Leaves from different individual specimens were randomly collected [Figure 1] during April and May 2014. The material was conducted to the Botanical Laboratory and was visually sorted to discard foreign organic and inorganic materials, as well as dry leaves or leaves attacked by insects and/or fungi, resulting in 1200 g of leaves adequate for EO extraction.
Figure 1: Sample of Pimenta pseudocaryophyllus leaves

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Extraction of essential oil

The EO was extracted from fresh leaves (200 g) that were cut into pieces with scissors and subjected to 6 h of extraction by steam dragging in Clevenger-type equipment as modified by Wasicky.[19] This procedure was repeated on six different batches.

Chemical composition analysis of the essential oil

The EO obtained from the fresh leaves was analyzed by gas chromatography-mass spectrometry (GC-MS), adapted from the method of Matos et al.[20] Analyses were carried out on a HP chromatograph model 6890, under the following experimental conditions: capillary column HP 19091S-433 (5% phenyl-methyl-silicone [HP-5MS] with 30 cm × 250 cm i.d.); film thickness, 0.25 μm; initial column temperature, 40°C (3°C min−1) to 200°C (3°C min−1), 200°C–280°C (10°C min−1); injector temperature, 280°C, split ratio 200:1; carrier gas, helium (56 kPa); flow ratio, 0.8 mL/min; ionization energy, 70 eV; and injected volume, 0.2 μL of EO.

The evaluation of the chromatogram [Figure 2] was performed according to retention times and comparison with mass spectra in the library provided with the equipment (Using Aqc Method). Triplicates were performed.
Figure 2: Chromatogram obtained for the essential oil from fresh leaves of Pimenta pseudocaryophyllus

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Evaluation of antimicrobial activity

The antimicrobial activity was evaluated in a Microbiology Laboratory. The biological activity of the oil obtained from the leaves was tested on oral pathogenic micro-organisms. The agar well diffusion was the method elected, including test against oral micro-organisms and the minimum inhibitory concentration (MIC), assayed by the dilution method (macrodilution) in Mueller-Hinton (MH) Broth.[21] The inhibition of bacterial growth was confirmed by subsequent culture on blood agar (BA) plates according to the standard protocols.[22],[23],[24]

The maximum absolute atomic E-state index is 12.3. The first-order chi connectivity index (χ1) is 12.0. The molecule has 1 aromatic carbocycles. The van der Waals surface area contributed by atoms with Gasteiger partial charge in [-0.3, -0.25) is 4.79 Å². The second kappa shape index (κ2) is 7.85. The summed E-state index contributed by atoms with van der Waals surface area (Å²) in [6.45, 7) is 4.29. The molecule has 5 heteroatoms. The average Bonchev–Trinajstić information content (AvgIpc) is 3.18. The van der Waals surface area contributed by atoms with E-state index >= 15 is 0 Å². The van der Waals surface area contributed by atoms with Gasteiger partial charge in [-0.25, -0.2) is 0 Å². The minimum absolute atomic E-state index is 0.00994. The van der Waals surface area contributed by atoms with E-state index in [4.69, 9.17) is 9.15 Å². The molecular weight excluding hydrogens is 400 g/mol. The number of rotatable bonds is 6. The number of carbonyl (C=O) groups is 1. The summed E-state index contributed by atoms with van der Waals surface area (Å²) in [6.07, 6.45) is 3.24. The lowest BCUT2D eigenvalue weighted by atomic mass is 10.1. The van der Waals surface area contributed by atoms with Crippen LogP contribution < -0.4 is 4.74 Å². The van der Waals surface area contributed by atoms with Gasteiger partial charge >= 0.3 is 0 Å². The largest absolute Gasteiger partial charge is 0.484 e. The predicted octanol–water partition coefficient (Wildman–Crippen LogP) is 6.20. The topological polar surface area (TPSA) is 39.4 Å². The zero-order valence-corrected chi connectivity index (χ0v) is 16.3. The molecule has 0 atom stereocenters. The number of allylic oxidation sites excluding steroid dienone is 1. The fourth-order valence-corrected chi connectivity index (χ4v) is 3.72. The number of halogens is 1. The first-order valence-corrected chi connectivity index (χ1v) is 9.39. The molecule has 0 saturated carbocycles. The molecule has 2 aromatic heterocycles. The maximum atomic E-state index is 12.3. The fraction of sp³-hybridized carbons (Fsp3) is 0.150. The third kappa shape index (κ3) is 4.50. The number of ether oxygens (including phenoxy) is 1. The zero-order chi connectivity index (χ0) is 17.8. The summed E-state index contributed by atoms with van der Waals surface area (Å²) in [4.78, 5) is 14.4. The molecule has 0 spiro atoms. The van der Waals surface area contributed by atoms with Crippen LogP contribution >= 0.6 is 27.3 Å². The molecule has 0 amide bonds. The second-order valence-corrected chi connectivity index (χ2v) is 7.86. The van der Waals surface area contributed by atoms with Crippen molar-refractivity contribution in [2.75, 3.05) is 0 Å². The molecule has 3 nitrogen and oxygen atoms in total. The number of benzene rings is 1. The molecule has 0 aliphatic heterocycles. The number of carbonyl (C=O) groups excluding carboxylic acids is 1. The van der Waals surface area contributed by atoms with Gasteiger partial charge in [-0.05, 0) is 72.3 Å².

Agar well diffusion

Concentrations of 1.00, 0.75, 0.50, 0.25, and 0.00 g/L (v/v) of the EO diluted in MH agar were done, with nine replicates for each concentration.

Micro-organisms were commercially obtained on impregnated discs, which included E. faecalis (NEWPROV-0033), P. aeruginosa (NEWPROV-0053), and S. aureus (NEWPROV-0023). Suspensions of these micro-organisms were prepared in brain heart infusion (BHI) broth at 36°C for 24 h, which were adjusted according to the McFarland scale of 0.5 (equivalent to 1.5 × 108 cells/mL). Confirmation of inoculum concentration was obtained by spectrophotometer optical density analysis (Shimadzu, Kyoto, Japan) at 600 nm.

Next, 1 mL of each micro-organism suspension was inoculated in 140 mm diameter  Petri dish More Detailses filled with 50 mL of MH agar, using a sterile swab in the horizontal, vertical, and diagonal directions. Subsequently, nine equidistant perforations were drilled in the medium with a 5 mm diameter steel cylinder for the formation of the wells, which were filled with 20 μL of the respective concentrations of EO to be tested. Afterward, the plates were kept in the refrigerator for 30 min to avoid the volatilization of the oil and to perfuse in the agar. The plates were then kept in an incubator at 36°C for 24 h, followed by the analysis and measurement of halo inhibition using a caliper with a readability of 0.05 mm (Vonder, Curitiba, Brazil).